Yesterday when I wrote about Kotex tampons being recalled for fear of bacterial contamination, several people commented that this was one more reason to try a menstrual cup. Not to sound completely ignorant, but I wasn’t quite sure what that was, so I did a little research. And…eww!
In case you too are not a part of the menstrual cup user cult, it’s a basically a small container made out of silicone or latex rubber that holds about an ounce of period blood. You are supposed to insert it into your vagina like a tampon. Then, twice a day, you take it out, pour your blood into the toilet, wash it and then stick it back in there.
While this has an extremely high ick-factor in my mind (can’t I just wrap up the lining of my uterus, toss it and never have to touch it?), some women apparently love it and make a good case for why we should make the switch from tampons and pads. (And, much to my surprise, they’re not all a bunch of crunchy granola hippies.)
1. It will save you some cash. A menstrual cup costs between $20-$40. One popular brand, the DivaCup costs $32.49 and another $9.99 for their special DivaWash that is used to clean the cup. Proponents say we spend that much in tampons and pads in a matter of months, but the DivaCup can last for years. One cup for years? That kinda grossed me out when I think about possible germs and slimy fluids harboring for that long (yes, I get that you wash it, but still…). And what if a dinner guest opens your medicine cabinet and mistakes your cup for something to use with mouthwash or a dose of Pepto-Bismol? Maybe we are supposed to label it with a Sharpie: Period blood only.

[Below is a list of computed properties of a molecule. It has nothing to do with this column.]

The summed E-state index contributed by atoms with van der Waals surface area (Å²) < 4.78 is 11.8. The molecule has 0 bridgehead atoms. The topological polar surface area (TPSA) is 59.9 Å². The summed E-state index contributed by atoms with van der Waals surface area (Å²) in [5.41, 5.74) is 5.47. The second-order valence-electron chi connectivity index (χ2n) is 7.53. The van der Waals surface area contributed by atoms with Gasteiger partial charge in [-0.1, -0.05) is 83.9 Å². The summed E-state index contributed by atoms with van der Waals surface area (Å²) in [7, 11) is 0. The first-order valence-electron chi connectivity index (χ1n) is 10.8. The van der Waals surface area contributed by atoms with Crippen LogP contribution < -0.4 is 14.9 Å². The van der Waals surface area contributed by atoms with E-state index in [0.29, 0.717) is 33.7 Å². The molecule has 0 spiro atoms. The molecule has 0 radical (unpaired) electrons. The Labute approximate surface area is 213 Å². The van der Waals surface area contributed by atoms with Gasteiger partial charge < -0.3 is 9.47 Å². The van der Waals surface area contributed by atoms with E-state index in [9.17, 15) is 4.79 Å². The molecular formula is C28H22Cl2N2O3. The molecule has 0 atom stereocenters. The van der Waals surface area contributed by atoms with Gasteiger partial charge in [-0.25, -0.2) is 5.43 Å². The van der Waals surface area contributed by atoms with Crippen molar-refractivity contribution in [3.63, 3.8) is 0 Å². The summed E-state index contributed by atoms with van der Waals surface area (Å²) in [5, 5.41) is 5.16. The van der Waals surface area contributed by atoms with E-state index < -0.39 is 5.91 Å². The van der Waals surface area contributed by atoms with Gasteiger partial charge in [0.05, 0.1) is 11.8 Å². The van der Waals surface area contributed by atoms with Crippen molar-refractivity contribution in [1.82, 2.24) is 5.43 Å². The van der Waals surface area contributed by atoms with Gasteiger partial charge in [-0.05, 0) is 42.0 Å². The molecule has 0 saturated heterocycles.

2. Mother Nature will love you. Cup lovers also say that we females generate pounds of landfill waste every year with our throw-away pads, tampons we don’t flush and their pretty pink plastic applicators. Yes, your vagina can go green.
3. You will forget you have your period. No longer will you have to be embarrassed by running into your hot neighbor in the tampon aisle. No longer will you have to worry about leakage (even when running or doing other sports) because supposedly this guards against red-stained underwear. And, this one is very important, no longer will you have a little white string hanging from your ladyparts when you’re trying to look all sexy for your man.
Supposedly, after taking a bit of time to hone your menstrual cup-inserting technique, you will get used to the process and won’t even know it’s there. They even come in different sizes to fit our small or large va-jay-jays. Oh, and you don’t have to worry about toxic shock syndrome (a bonus for tampon-forgetters like me).
Want more details on a menstrual cup? Here is everything you need to know. Take a look and then let us know if you would try one (or are already using one). Meanwhile, I’m going to see if I can get over it.